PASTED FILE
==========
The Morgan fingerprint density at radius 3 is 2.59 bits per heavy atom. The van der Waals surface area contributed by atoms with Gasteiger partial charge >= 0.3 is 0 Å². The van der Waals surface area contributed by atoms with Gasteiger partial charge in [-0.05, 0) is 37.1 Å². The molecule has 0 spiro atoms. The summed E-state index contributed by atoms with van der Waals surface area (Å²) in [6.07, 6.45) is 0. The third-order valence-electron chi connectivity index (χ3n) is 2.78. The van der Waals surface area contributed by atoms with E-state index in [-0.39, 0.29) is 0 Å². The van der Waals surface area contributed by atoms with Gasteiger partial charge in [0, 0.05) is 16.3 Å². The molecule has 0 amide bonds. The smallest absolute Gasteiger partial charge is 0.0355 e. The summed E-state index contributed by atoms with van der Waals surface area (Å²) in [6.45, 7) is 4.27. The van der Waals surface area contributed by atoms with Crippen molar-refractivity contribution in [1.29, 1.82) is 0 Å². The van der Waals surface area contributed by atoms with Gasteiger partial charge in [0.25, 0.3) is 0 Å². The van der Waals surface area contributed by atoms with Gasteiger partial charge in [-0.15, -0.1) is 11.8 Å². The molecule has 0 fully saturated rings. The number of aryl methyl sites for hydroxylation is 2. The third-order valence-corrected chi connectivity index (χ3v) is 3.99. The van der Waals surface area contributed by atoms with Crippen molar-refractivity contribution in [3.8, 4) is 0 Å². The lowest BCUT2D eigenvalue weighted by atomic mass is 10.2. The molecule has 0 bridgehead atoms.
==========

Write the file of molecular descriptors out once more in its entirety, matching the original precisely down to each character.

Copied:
The Morgan fingerprint density at radius 3 is 2.59 bits per heavy atom. The van der Waals surface area contributed by atoms with Gasteiger partial charge >= 0.3 is 0 Å². The van der Waals surface area contributed by atoms with Gasteiger partial charge in [-0.05, 0) is 37.1 Å². The molecule has 0 spiro atoms. The summed E-state index contributed by atoms with van der Waals surface area (Å²) in [6.07, 6.45) is 0. The third-order valence-electron chi connectivity index (χ3n) is 2.78. The van der Waals surface area contributed by atoms with E-state index in [-0.39, 0.29) is 0 Å². The van der Waals surface area contributed by atoms with Gasteiger partial charge in [0, 0.05) is 16.3 Å². The molecule has 0 amide bonds. The smallest absolute Gasteiger partial charge is 0.0355 e. The summed E-state index contributed by atoms with van der Waals surface area (Å²) in [6.45, 7) is 4.27. The van der Waals surface area contributed by atoms with Crippen molar-refractivity contribution in [1.29, 1.82) is 0 Å². The van der Waals surface area contributed by atoms with Gasteiger partial charge in [0.25, 0.3) is 0 Å². The van der Waals surface area contributed by atoms with Gasteiger partial charge in [-0.15, -0.1) is 11.8 Å². The molecule has 0 fully saturated rings. The number of aryl methyl sites for hydroxylation is 2. The third-order valence-corrected chi connectivity index (χ3v) is 3.99. The van der Waals surface area contributed by atoms with Crippen molar-refractivity contribution in [3.8, 4) is 0 Å². The lowest BCUT2D eigenvalue weighted by atomic mass is 10.2. The molecule has 0 bridgehead atoms.